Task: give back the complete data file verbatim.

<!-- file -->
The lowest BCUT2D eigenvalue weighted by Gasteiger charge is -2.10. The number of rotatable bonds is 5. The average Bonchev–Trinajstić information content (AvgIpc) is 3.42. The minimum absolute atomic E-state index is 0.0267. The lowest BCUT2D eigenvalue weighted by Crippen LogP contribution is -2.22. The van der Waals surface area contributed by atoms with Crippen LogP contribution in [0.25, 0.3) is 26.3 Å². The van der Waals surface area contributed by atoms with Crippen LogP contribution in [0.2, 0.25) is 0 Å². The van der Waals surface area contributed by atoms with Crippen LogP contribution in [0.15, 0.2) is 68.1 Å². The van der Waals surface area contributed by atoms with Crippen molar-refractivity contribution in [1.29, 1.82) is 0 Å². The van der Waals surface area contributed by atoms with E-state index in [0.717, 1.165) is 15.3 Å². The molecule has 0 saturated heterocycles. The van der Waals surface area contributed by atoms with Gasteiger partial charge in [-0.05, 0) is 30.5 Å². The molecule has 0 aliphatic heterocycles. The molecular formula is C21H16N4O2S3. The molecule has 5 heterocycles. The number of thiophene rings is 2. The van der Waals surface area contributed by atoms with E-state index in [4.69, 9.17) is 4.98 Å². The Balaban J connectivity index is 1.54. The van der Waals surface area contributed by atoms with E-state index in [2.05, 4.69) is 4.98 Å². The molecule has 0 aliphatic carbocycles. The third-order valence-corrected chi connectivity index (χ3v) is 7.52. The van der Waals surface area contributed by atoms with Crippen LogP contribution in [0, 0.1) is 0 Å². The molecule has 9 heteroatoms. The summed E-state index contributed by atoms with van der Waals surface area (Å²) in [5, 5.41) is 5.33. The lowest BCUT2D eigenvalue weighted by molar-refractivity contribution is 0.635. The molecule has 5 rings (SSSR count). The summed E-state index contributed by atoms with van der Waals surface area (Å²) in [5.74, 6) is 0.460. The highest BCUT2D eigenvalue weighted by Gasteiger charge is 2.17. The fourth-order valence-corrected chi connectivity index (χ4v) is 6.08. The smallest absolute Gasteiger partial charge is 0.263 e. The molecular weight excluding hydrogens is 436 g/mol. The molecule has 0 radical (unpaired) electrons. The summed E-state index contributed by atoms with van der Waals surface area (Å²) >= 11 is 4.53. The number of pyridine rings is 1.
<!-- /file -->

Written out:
The lowest BCUT2D eigenvalue weighted by Gasteiger charge is -2.10. The number of rotatable bonds is 5. The average Bonchev–Trinajstić information content (AvgIpc) is 3.42. The minimum absolute atomic E-state index is 0.0267. The lowest BCUT2D eigenvalue weighted by Crippen LogP contribution is -2.22. The van der Waals surface area contributed by atoms with Crippen LogP contribution in [0.25, 0.3) is 26.3 Å². The van der Waals surface area contributed by atoms with Crippen LogP contribution in [0.2, 0.25) is 0 Å². The van der Waals surface area contributed by atoms with Crippen LogP contribution in [0.15, 0.2) is 68.1 Å². The van der Waals surface area contributed by atoms with Crippen molar-refractivity contribution in [1.29, 1.82) is 0 Å². The van der Waals surface area contributed by atoms with E-state index in [0.717, 1.165) is 15.3 Å². The molecule has 0 saturated heterocycles. The van der Waals surface area contributed by atoms with Gasteiger partial charge in [-0.05, 0) is 30.5 Å². The molecule has 0 aliphatic heterocycles. The molecular formula is C21H16N4O2S3. The molecule has 5 heterocycles. The number of thiophene rings is 2. The van der Waals surface area contributed by atoms with E-state index in [4.69, 9.17) is 4.98 Å². The Balaban J connectivity index is 1.54. The van der Waals surface area contributed by atoms with E-state index in [2.05, 4.69) is 4.98 Å². The molecule has 0 aliphatic carbocycles. The third-order valence-corrected chi connectivity index (χ3v) is 7.52. The van der Waals surface area contributed by atoms with Crippen LogP contribution in [0, 0.1) is 0 Å². The molecule has 9 heteroatoms. The summed E-state index contributed by atoms with van der Waals surface area (Å²) in [5, 5.41) is 5.33. The lowest BCUT2D eigenvalue weighted by molar-refractivity contribution is 0.635. The molecule has 5 rings (SSSR count). The summed E-state index contributed by atoms with van der Waals surface area (Å²) in [5.74, 6) is 0.460. The highest BCUT2D eigenvalue weighted by Gasteiger charge is 2.17. The fourth-order valence-corrected chi connectivity index (χ4v) is 6.08. The smallest absolute Gasteiger partial charge is 0.263 e. The molecular weight excluding hydrogens is 436 g/mol. The molecule has 0 radical (unpaired) electrons. The summed E-state index contributed by atoms with van der Waals surface area (Å²) >= 11 is 4.53. The number of pyridine rings is 1.